Smelling Funny, Like a Bad Papaya

by NotDownOrOut

Yesterday I listened to my local public radio station and heard an explanation of why, as written in my previous post Baby Steps, I might now smell bad to myself.

An author answered questions about her recent book (my apologies, I missed her name or book title as I joined the interview after it began). A caller asked why his wife and daughter loved the smell of Mexican papaya while he hated the smell. He reported that he had read somewhere that many others hated the smell, too.

The author responded that smells were perceived based on the differences between our life experiences with the thing smelled and age or sensitivity. If I have had a bad experience eating papaya, then I may never again care for the smell of it. Alternatively, I may have more sensitive receptors of a particular scent, which may affect my perception of a smell as good or bad. Over time, the receptors in each of us are likely to dull. The author speculated that this was not merely a phenomenon relating to smell.

In the case of dulled receptors, she speculated that one’s receptors might lose strength over time because, as we age, we lose interest in rejecting smells and become indifferent to them. She likened this to weakening as we approach death. We may fight a thing when young and give up the battle as we age. She offered one caveat. If a person faces repeated exposure to something unpleasant, then, over the course of a lifetime or a career, one’s distatste could grow.

As an example, a police officer who investigates deaths might grow more disgusted by the smell of death (or sight of it) over a career.

Her other comment was that we become accepting of a disgusting odor if it is in the family. Thus, I might gag while changing a baby’s diaper but find the diapers of a family member tolerable. Another caller from the health industry said that, in her experience, there were people who drew the line at mouth care, upper body smells, lower body smells, but seldom all of them. The author allowed that an individual could be more sensitive to some smells than others even if exposed to them constantly.

One possible interpretation of the foregoing is that the author reports on a field for which no reliable data exists. Why else might one offer so many conflicting explanations for the phenomenon?

I prefer the first explanation. I dislike the way I smell today because I attribute the change to physical changes when the changes are the unhappy results of my disliking the physical changes made to my body by radiation and chemotherapy. I really would not care to think that I smell badly and always will.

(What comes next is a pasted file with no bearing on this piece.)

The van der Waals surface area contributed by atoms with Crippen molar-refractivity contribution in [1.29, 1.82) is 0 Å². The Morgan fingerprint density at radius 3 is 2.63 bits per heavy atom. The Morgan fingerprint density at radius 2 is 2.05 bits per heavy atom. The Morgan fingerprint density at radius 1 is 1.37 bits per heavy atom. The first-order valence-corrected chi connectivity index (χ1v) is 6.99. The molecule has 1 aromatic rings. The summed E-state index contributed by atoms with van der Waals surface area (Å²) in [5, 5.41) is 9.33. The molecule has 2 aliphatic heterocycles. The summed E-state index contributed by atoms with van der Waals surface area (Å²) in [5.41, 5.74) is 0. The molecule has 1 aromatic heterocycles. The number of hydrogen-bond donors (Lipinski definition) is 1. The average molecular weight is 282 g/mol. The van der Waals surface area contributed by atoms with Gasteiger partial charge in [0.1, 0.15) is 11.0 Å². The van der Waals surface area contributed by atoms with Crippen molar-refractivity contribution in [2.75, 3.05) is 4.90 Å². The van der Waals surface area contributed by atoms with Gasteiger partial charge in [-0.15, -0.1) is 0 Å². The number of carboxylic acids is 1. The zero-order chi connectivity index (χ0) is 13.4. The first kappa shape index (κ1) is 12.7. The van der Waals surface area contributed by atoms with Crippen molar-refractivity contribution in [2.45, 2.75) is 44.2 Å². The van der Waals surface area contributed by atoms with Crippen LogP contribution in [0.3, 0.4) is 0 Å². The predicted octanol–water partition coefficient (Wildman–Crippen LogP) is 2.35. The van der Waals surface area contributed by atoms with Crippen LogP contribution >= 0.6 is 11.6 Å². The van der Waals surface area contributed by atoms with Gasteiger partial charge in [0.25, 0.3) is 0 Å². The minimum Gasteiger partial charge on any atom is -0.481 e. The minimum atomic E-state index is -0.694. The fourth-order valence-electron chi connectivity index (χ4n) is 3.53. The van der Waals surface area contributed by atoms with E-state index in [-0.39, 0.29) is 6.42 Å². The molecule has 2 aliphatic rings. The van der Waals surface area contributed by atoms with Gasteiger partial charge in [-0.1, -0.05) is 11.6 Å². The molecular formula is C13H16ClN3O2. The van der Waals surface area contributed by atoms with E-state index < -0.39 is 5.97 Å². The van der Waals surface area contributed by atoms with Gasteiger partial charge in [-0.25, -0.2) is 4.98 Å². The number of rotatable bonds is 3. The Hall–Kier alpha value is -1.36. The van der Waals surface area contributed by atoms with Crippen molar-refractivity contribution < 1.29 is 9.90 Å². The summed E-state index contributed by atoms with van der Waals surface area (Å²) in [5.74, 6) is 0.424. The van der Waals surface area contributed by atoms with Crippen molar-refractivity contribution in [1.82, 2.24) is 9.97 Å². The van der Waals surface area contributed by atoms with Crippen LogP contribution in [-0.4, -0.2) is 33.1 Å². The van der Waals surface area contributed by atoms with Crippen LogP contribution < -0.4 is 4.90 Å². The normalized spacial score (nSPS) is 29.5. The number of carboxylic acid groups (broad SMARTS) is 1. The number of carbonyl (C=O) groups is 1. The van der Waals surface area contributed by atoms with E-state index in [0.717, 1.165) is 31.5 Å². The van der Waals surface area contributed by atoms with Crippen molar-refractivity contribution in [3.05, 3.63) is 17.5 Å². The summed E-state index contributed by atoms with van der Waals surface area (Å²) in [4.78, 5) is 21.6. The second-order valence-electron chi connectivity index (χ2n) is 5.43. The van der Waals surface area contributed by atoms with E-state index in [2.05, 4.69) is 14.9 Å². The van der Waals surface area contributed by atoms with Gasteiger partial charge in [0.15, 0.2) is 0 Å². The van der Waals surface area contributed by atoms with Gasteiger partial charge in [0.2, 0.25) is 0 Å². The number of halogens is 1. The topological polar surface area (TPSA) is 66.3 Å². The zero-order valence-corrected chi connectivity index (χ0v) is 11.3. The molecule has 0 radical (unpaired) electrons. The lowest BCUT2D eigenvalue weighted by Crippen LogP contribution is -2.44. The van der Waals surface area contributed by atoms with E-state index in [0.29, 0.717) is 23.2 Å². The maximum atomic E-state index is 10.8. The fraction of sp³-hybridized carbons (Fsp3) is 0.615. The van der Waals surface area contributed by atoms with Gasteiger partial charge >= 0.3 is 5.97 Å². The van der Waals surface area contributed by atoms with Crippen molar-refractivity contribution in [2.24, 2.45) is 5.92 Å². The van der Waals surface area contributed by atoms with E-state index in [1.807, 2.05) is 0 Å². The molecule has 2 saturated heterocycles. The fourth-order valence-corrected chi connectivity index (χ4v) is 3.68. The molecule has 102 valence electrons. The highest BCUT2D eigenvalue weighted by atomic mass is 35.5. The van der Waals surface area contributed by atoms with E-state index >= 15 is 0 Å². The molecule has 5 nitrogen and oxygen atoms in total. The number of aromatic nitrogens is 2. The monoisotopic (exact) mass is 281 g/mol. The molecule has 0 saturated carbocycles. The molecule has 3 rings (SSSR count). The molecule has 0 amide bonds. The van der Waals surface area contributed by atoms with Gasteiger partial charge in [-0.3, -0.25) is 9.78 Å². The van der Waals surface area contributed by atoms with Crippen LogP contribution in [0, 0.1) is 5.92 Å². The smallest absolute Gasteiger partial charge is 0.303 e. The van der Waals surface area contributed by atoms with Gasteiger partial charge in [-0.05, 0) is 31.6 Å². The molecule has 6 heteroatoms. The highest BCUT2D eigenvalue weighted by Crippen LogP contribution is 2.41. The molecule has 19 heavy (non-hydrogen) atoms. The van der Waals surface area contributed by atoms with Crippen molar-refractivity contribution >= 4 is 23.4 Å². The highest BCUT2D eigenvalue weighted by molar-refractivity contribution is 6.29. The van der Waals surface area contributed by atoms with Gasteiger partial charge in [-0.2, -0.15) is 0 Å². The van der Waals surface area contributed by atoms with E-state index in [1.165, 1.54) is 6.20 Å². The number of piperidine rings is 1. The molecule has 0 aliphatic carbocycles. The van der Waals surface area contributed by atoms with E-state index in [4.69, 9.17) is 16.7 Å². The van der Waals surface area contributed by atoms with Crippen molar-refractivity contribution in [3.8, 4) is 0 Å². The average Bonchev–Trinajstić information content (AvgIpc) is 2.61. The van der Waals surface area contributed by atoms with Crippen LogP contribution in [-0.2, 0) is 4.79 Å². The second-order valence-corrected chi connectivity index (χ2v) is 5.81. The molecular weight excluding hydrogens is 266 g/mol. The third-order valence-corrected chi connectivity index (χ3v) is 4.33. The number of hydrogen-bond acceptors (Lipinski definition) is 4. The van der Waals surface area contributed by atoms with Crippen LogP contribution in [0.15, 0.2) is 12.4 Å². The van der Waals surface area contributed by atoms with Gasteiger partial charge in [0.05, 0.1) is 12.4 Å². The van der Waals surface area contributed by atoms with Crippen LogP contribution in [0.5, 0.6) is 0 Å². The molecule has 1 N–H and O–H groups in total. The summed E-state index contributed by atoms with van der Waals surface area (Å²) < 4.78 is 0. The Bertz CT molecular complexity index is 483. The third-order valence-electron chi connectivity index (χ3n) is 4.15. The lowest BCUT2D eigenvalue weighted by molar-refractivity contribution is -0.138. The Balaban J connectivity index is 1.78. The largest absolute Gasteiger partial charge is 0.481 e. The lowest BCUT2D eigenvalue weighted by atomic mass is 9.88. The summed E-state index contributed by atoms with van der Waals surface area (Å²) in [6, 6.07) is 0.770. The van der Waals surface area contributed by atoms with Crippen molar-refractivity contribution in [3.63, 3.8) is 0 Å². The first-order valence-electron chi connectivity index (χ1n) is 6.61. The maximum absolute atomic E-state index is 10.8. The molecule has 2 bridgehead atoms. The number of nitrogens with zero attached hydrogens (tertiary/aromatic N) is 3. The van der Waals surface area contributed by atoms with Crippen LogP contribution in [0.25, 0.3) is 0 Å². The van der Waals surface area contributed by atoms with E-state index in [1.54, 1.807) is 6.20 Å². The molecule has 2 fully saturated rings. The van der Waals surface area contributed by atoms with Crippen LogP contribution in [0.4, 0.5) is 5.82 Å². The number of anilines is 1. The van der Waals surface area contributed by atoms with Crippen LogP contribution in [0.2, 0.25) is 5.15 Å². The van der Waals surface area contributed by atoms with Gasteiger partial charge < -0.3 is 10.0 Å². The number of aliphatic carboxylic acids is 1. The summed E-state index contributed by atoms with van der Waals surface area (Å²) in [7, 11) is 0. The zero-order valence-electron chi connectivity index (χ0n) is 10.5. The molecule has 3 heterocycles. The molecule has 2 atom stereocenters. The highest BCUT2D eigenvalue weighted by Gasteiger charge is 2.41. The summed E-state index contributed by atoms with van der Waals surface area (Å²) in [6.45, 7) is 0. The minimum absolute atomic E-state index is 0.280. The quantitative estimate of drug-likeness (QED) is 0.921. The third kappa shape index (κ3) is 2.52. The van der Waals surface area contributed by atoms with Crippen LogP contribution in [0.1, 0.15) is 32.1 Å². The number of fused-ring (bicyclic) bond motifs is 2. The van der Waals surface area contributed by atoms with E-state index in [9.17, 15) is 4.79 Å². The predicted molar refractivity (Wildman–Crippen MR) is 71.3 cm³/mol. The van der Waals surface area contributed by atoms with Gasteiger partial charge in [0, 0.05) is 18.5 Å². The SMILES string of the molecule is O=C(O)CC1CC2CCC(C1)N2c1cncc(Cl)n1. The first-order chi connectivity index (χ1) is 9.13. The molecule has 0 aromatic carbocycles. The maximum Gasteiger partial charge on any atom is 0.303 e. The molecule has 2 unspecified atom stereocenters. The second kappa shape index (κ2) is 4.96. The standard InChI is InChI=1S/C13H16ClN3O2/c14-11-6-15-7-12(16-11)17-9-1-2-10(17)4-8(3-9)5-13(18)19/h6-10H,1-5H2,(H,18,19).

I would not care to think that I will perceive myself as smelling worse as I grow older. If one dislikes the smell of papaya, there must be nothing worse than an old papaya. It might be a comfort to think that older men will find me more appealing, except that I hate the thought that anyone would stand upwind of me to avoid gagging until he grew to like me.

No one currently has as his or her job the regular exposure to me. However, it would be interesting to determine whether those who dislike me also dislike my smell. It sounds like a natural defense against a predator–like a skunk’s musky odor released in times of danger. What might my new odor repel? I would like to know.

Of course I am comforted by the thought that family and friends will find me acceptable no matter how rank my odor because of their familiarity with me. I would like to think that anyone who loves me will find me tolerable even if I have changed in respects that I could not control. They already put up with many of my least attractive characteristics. As the author intimated that other senses are subject to similar perception, this would suggest that familiarity breeds tolerance, rather than contempt. I am reminded of when my father’s mother was in a nursing home. My aunt and I, along with a caregiver I hired, took certain nights to visit Grandma K at dinner time. Before we left, we helped Grandma into a nightgown and tucked her into bed. She did not like to sit in her wheelchair before a TV in a public area. She wanted her dinner, her nightie, a Meltaway Mint, her own TV, and a hug or kiss.

On many occasions, I wiped my grandma’s bottom after helping her to and from the commode. She was uncomfortable with this because she hated the thought of imposing on me–until I told her that it was my honor to wipe the royal bottom. She laughed. I know she understood that I loved her so much that nothing about her could disgust me. Nevertheless, there was a day in August, just prior to her October death, when she threw up in my lap. I saw the look on her face. She was mortified. I was not disgusted. But she lost her will to live in the weeks following that event. I started to visit every day, trying to encourage her to live. Each day she grew weaker until she ceased to communicate. I kept visiting. I saw her the night before she died and, even then, she was dear to me in ways I cannot explain–in ways I need not explain to anyone who has watched a loved one die. There really must be something to that notion that treasured family and friends are always dear. Even if I cannot accept the changes in me because of their negative associations with cancer treatment, I hope that those who matter most will always love me (and pretty much everything about me) like I loved my grandma.

I would like to think that, as time passes, I will love myself enough to lose my own distaste for the new me.

That is, perhaps, the greatest gift accorded by a loved one–tolerance of one’s loved ones even if they begin to smell like a bad papaya.